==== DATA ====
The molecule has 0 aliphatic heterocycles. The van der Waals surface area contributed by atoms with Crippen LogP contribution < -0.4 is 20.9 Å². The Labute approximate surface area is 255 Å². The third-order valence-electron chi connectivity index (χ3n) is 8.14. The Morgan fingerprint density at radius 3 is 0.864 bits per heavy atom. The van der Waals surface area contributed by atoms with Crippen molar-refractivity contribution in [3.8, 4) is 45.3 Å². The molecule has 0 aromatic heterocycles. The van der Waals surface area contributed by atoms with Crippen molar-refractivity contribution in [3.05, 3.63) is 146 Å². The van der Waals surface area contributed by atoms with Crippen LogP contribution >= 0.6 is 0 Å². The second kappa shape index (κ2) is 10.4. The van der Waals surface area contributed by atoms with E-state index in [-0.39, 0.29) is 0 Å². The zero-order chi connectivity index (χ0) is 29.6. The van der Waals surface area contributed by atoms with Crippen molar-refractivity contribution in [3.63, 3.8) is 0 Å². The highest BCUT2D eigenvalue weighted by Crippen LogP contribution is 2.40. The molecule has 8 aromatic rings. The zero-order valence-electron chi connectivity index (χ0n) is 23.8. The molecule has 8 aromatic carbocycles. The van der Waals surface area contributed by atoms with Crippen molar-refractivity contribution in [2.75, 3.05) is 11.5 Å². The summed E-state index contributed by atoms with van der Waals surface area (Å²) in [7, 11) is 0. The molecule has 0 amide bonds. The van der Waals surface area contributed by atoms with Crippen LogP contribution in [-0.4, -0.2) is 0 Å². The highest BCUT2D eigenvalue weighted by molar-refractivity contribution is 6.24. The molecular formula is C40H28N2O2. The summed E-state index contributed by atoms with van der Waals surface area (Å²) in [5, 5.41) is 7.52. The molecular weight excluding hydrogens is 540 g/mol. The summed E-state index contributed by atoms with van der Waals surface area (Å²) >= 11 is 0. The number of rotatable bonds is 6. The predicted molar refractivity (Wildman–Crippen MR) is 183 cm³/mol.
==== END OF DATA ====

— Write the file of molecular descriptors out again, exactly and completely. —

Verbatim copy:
The molecule has 0 aliphatic heterocycles. The van der Waals surface area contributed by atoms with Crippen LogP contribution < -0.4 is 20.9 Å². The Labute approximate surface area is 255 Å². The third-order valence-electron chi connectivity index (χ3n) is 8.14. The Morgan fingerprint density at radius 3 is 0.864 bits per heavy atom. The van der Waals surface area contributed by atoms with Crippen molar-refractivity contribution in [3.8, 4) is 45.3 Å². The molecule has 0 aromatic heterocycles. The van der Waals surface area contributed by atoms with Crippen molar-refractivity contribution in [3.05, 3.63) is 146 Å². The van der Waals surface area contributed by atoms with Crippen LogP contribution >= 0.6 is 0 Å². The second kappa shape index (κ2) is 10.4. The van der Waals surface area contributed by atoms with E-state index in [-0.39, 0.29) is 0 Å². The zero-order chi connectivity index (χ0) is 29.6. The van der Waals surface area contributed by atoms with Crippen molar-refractivity contribution in [3.63, 3.8) is 0 Å². The highest BCUT2D eigenvalue weighted by Crippen LogP contribution is 2.40. The molecule has 8 aromatic rings. The zero-order valence-electron chi connectivity index (χ0n) is 23.8. The molecule has 8 aromatic carbocycles. The van der Waals surface area contributed by atoms with Crippen molar-refractivity contribution in [2.75, 3.05) is 11.5 Å². The summed E-state index contributed by atoms with van der Waals surface area (Å²) in [7, 11) is 0. The molecule has 0 amide bonds. The van der Waals surface area contributed by atoms with Crippen LogP contribution in [-0.4, -0.2) is 0 Å². The highest BCUT2D eigenvalue weighted by molar-refractivity contribution is 6.24. The molecular formula is C40H28N2O2. The summed E-state index contributed by atoms with van der Waals surface area (Å²) in [5, 5.41) is 7.52. The molecular weight excluding hydrogens is 540 g/mol. The summed E-state index contributed by atoms with van der Waals surface area (Å²) >= 11 is 0. The number of rotatable bonds is 6. The predicted molar refractivity (Wildman–Crippen MR) is 183 cm³/mol.